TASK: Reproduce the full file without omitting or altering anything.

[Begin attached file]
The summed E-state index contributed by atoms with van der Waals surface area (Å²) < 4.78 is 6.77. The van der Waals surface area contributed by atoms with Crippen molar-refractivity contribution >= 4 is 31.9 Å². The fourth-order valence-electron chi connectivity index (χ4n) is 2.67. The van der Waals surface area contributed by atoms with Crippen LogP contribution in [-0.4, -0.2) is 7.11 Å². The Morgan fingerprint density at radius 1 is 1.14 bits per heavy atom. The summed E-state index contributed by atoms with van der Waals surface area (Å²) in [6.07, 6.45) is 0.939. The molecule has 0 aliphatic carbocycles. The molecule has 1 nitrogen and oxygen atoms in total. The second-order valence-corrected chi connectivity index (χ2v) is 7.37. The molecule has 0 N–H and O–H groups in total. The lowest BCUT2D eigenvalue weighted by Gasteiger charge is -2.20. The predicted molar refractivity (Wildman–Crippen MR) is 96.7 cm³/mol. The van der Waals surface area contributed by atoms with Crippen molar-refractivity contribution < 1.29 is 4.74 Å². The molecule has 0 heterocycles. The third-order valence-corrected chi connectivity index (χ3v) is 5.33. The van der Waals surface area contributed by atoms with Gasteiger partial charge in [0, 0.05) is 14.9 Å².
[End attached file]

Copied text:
The summed E-state index contributed by atoms with van der Waals surface area (Å²) < 4.78 is 6.77. The van der Waals surface area contributed by atoms with Crippen molar-refractivity contribution >= 4 is 31.9 Å². The fourth-order valence-electron chi connectivity index (χ4n) is 2.67. The van der Waals surface area contributed by atoms with Crippen LogP contribution in [-0.4, -0.2) is 7.11 Å². The Morgan fingerprint density at radius 1 is 1.14 bits per heavy atom. The summed E-state index contributed by atoms with van der Waals surface area (Å²) in [6.07, 6.45) is 0.939. The molecule has 0 aliphatic carbocycles. The molecule has 1 nitrogen and oxygen atoms in total. The second-order valence-corrected chi connectivity index (χ2v) is 7.37. The molecule has 0 N–H and O–H groups in total. The lowest BCUT2D eigenvalue weighted by Gasteiger charge is -2.20. The predicted molar refractivity (Wildman–Crippen MR) is 96.7 cm³/mol. The van der Waals surface area contributed by atoms with Crippen molar-refractivity contribution < 1.29 is 4.74 Å². The molecule has 0 heterocycles. The third-order valence-corrected chi connectivity index (χ3v) is 5.33. The van der Waals surface area contributed by atoms with Gasteiger partial charge in [0, 0.05) is 14.9 Å².